The internet is where innocence goes to die and you can come too

Written and performed by zin.

“The internet is where innocence goes to die and you can come too” explores surfing the internet as a performative act – an experience both banal and mesmerising, confronting and familiar.

We sit on stage facing the audience, each at a table with our laptop. Both laptops are connected to projectors, which are displayed large-scale, side by side onto the back wall for the audience to see as the performance unfolds. YouTube, Wikipedia, Reddit, nothing is off limits in this internet spiral to hell and back.

 

As we embark on an absurd roller coaster ride, delving into the depths of click hole despair and reaching the heights of click bait euphoria, the audience plays an active part in shaping the performance by communicating with us through social media channels and online platforms, gaining a level of control over the outcome of the show. It is a really fun way of exploring the democratisation of the artist audience relationship – but from the safety of your comfy theatre seat.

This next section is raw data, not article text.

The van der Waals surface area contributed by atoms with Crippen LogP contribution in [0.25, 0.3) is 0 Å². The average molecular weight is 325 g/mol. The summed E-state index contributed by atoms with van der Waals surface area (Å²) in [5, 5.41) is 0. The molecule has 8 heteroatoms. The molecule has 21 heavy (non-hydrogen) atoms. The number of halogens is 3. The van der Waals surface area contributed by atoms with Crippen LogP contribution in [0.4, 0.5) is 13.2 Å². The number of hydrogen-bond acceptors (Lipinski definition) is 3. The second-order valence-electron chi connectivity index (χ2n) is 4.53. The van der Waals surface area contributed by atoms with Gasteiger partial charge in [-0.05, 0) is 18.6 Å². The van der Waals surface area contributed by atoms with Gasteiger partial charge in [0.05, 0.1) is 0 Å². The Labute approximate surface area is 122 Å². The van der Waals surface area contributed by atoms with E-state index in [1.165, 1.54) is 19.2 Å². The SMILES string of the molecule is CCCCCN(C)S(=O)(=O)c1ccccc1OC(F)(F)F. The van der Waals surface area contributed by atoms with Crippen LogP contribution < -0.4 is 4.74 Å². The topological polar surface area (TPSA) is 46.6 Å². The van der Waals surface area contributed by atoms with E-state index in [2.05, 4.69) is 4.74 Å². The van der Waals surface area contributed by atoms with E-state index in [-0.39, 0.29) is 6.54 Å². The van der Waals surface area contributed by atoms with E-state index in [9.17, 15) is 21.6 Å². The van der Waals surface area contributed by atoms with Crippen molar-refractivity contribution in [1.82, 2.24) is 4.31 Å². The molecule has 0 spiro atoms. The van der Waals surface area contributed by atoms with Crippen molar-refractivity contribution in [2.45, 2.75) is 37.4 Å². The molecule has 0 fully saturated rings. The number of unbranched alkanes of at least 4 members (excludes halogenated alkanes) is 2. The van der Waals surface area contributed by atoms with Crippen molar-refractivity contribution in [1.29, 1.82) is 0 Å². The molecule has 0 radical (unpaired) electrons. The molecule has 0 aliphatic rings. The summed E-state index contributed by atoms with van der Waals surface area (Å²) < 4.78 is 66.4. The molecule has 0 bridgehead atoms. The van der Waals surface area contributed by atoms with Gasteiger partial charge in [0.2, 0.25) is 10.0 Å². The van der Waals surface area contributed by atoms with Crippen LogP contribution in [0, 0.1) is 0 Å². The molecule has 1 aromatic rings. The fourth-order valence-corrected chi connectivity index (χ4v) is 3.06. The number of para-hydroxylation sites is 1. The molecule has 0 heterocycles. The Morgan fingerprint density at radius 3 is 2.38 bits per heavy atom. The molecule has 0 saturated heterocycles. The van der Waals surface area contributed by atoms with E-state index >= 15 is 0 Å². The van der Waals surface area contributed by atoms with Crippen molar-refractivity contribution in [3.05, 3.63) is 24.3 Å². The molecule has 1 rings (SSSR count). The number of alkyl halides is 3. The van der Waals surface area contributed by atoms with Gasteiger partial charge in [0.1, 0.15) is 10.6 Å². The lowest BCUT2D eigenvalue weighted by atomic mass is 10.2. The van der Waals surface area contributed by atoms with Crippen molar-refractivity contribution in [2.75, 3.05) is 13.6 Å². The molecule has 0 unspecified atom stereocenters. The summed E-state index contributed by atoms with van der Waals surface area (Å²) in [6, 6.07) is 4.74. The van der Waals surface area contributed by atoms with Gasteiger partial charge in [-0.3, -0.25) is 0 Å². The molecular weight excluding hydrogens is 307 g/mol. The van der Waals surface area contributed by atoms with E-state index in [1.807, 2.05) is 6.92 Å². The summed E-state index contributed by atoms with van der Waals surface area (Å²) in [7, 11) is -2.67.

This night at the theatre will break all the rules of tradition for audiences. Phones are encouraged, talking back is recommended, the house lights will stay on, people with short attention spans will get a lot out of it, and most of all, if you don’t like it you can change it. Like all good existential comedies, hilarity and utter banality will stand side by side as equals. Is it profound or is it trash? We don’t know, but look at this panda video.

 

We are interested in the psychology of clickholes, and what surfing the internet and can reveal about a person. We are interested in the personalisation of mass-produced products like MacBooks and the economic and cultural-capital benefit of the internet in our lifestyle. We are interested in the way lines of thought intersect and clash with each other, and how we collectively catalogue and represent our culture online. This live performance speaks to these interests and engages audiences actively in these ideas.

 

This performance is for a contemporary context and for a contemporary audience both in its content and form. Technologically, it is not a work that could have been performed 20 years ago, and socially it will probably be lost in translation 20 years into the future. At this time we have a very specific language for communicating online, with specific online platforms. This performance uses the internet to express and communicate our everyday experiences in a way that is relevant to current audiences.